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Mr Daniel Costigan, Senior Research and Policy Co-Ordinator, Cystic Fibrosis Ireland (CFI), reports on the annual patient conference of CFI, which was held recently in Carlow
In spite of the incredible evolution of cystic fibrosis (CF) care over the last 10 years, CF remains a very challenging illness for the patients and families affected by it. That was the take-home message from this year’s 2019 Cystic Fibrosis Ireland (CFI) Annual Conference and AGM, which took place in the Mount Wolseley Hotel in Tullow, Co Carlow, on 29-31 March.
‘Incredible’ evolution in CF care
CFI CEO Mr Philip Watt opened the three-day event by drawing conference delegates’ attention to the incredible evolution in CF care that has occurred since the 2009 publication of the HSE’s CF services report. This report largely endorsed the findings of the earlier CFI-commissioned Pollock Report (2005), which called for a dramatic overhaul of CF services in Ireland in order to reach acceptable clinical standards.
Since then, a network of specialised CF hospital centres has been developed, transplant rates have improved, newborn screening for CF was introduced in 2011 and a range of innovative and ground-breaking drug therapies which address the root cause of CF, including ivacaftor (Kalydeco), lumacaftor/ivacaftor (Orkambi) and tezacaftor/ivacaftor (Symkevi) have been approved.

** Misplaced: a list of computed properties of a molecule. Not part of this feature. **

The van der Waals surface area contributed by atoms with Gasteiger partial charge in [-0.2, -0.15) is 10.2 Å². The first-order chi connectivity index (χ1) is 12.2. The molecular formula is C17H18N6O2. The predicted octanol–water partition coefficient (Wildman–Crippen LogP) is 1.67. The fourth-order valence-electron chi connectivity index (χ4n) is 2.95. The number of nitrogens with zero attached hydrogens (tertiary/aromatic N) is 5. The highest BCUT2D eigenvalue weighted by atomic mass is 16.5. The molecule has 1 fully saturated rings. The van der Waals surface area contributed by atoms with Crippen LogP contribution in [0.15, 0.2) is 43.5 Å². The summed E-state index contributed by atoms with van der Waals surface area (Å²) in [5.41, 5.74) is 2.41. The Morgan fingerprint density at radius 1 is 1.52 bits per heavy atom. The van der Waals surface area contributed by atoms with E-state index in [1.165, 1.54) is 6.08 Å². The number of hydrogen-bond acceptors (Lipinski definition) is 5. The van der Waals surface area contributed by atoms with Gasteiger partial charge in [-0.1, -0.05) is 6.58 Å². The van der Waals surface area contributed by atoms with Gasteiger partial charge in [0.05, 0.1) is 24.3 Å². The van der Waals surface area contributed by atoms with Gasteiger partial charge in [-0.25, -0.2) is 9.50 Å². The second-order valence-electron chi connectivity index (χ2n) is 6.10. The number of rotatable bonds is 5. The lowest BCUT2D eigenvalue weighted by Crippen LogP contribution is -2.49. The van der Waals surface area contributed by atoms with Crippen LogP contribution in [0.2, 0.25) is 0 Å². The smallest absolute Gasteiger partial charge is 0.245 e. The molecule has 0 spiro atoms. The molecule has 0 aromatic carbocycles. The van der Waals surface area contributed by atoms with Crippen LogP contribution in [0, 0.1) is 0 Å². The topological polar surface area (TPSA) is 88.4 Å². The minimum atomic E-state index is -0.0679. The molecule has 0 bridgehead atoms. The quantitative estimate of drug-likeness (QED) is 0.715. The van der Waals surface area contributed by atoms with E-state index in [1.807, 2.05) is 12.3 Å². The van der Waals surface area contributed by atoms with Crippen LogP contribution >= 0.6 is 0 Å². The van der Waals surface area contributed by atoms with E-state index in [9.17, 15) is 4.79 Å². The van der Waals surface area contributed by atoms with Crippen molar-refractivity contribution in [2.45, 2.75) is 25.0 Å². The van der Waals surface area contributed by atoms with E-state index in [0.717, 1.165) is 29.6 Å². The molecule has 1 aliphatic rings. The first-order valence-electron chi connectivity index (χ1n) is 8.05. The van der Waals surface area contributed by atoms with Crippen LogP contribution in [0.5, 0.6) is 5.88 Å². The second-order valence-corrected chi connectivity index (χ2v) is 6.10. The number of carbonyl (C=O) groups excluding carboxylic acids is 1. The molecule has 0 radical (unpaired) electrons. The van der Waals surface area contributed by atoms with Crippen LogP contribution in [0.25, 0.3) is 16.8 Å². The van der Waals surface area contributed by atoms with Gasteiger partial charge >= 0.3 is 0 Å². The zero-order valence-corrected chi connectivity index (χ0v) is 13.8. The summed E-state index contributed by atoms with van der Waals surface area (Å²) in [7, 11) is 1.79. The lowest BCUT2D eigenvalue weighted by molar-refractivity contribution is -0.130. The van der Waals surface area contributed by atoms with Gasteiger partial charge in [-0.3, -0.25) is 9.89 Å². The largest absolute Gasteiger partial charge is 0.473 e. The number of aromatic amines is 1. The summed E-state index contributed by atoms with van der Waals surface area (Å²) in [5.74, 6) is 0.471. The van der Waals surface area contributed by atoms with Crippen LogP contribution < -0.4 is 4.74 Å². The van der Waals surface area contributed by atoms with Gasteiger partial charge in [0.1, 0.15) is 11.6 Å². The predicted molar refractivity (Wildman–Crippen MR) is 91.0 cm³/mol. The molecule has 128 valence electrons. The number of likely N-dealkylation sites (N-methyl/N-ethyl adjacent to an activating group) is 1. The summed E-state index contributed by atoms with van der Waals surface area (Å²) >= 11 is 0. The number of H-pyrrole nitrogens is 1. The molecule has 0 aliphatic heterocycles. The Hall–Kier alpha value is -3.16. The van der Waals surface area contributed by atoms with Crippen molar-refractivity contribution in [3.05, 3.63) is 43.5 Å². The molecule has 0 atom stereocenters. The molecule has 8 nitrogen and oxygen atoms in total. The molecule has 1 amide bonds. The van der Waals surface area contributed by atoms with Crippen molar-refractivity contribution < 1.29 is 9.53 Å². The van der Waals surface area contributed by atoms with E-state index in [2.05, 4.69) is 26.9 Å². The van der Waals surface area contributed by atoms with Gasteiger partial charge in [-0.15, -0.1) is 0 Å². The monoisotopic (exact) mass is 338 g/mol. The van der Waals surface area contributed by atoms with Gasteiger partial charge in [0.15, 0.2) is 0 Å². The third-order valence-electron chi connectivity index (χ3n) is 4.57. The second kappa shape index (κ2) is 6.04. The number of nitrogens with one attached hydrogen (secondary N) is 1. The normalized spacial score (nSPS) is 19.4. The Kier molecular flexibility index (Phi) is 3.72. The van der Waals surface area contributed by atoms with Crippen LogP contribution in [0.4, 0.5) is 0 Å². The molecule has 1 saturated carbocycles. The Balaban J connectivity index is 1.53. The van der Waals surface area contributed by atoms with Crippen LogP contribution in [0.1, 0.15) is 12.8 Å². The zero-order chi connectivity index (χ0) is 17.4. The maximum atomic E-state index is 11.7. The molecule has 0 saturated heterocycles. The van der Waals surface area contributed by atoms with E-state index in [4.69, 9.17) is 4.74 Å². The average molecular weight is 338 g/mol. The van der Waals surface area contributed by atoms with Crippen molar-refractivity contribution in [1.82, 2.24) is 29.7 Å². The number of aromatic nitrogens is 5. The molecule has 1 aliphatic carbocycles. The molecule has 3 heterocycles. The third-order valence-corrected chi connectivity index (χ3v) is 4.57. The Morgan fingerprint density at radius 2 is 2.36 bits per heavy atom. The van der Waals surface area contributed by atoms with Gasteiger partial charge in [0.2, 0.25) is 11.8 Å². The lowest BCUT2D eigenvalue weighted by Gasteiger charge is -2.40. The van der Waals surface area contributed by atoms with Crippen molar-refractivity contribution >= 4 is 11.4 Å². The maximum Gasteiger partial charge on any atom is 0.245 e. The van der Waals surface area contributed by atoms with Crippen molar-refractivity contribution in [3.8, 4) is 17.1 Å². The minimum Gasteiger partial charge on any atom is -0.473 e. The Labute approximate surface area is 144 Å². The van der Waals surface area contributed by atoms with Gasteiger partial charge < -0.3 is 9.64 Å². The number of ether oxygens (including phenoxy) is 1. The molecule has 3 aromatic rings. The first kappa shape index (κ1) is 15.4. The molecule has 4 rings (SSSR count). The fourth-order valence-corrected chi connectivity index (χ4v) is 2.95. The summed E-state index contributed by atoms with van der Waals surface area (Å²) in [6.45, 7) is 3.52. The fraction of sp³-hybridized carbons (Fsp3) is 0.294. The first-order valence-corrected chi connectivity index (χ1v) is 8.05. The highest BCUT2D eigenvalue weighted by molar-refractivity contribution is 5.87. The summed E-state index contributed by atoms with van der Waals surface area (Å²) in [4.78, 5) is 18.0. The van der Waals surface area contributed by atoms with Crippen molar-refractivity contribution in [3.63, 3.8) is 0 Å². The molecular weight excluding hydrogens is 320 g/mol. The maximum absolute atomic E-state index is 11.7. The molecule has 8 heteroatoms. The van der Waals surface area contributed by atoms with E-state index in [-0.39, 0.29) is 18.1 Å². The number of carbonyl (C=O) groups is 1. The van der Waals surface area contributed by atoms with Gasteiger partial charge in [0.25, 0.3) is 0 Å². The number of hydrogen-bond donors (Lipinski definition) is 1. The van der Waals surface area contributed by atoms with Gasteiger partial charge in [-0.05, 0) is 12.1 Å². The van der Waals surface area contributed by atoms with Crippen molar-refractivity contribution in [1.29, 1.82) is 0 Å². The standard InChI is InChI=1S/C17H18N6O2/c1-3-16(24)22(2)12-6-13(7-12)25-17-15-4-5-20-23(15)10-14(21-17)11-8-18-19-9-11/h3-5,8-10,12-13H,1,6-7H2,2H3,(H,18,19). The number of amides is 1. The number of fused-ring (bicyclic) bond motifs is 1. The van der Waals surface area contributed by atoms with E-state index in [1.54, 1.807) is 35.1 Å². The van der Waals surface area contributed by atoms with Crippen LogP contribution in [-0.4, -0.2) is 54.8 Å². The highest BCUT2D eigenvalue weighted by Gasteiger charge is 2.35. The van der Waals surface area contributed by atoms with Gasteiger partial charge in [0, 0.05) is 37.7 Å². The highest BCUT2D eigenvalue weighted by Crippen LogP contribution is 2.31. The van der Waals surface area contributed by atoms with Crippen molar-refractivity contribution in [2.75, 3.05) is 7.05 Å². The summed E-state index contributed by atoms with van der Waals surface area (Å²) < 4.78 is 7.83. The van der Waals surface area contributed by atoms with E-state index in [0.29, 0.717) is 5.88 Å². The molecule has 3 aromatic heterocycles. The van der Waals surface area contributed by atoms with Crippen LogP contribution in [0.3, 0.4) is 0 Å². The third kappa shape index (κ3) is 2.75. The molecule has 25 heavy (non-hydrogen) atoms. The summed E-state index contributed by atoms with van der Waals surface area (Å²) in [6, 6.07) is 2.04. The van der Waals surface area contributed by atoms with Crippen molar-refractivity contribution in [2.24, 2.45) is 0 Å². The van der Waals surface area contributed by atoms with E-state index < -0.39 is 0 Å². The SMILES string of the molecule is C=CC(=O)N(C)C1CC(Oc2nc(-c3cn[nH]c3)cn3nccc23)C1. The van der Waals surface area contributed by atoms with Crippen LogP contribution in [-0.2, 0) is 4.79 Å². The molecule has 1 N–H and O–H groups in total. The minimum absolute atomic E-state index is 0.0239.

In hindsight, there was also a further crucial, and largely unsung, development which was to have a very profound impact on CF care in Ireland. Because of the shocking findings of the Pollock Report, significant additional resources were made available to increase the number of CF consultants in Ireland. These new, dynamic CF consultants were in large part recruited from experienced CF and general respiratory doctors who were Irish but working in hospitals in the US, such as Seattle in Washington State, Philadelphia, Baltimore in Maryland and New York. Their return gave CF care in Ireland a huge boost.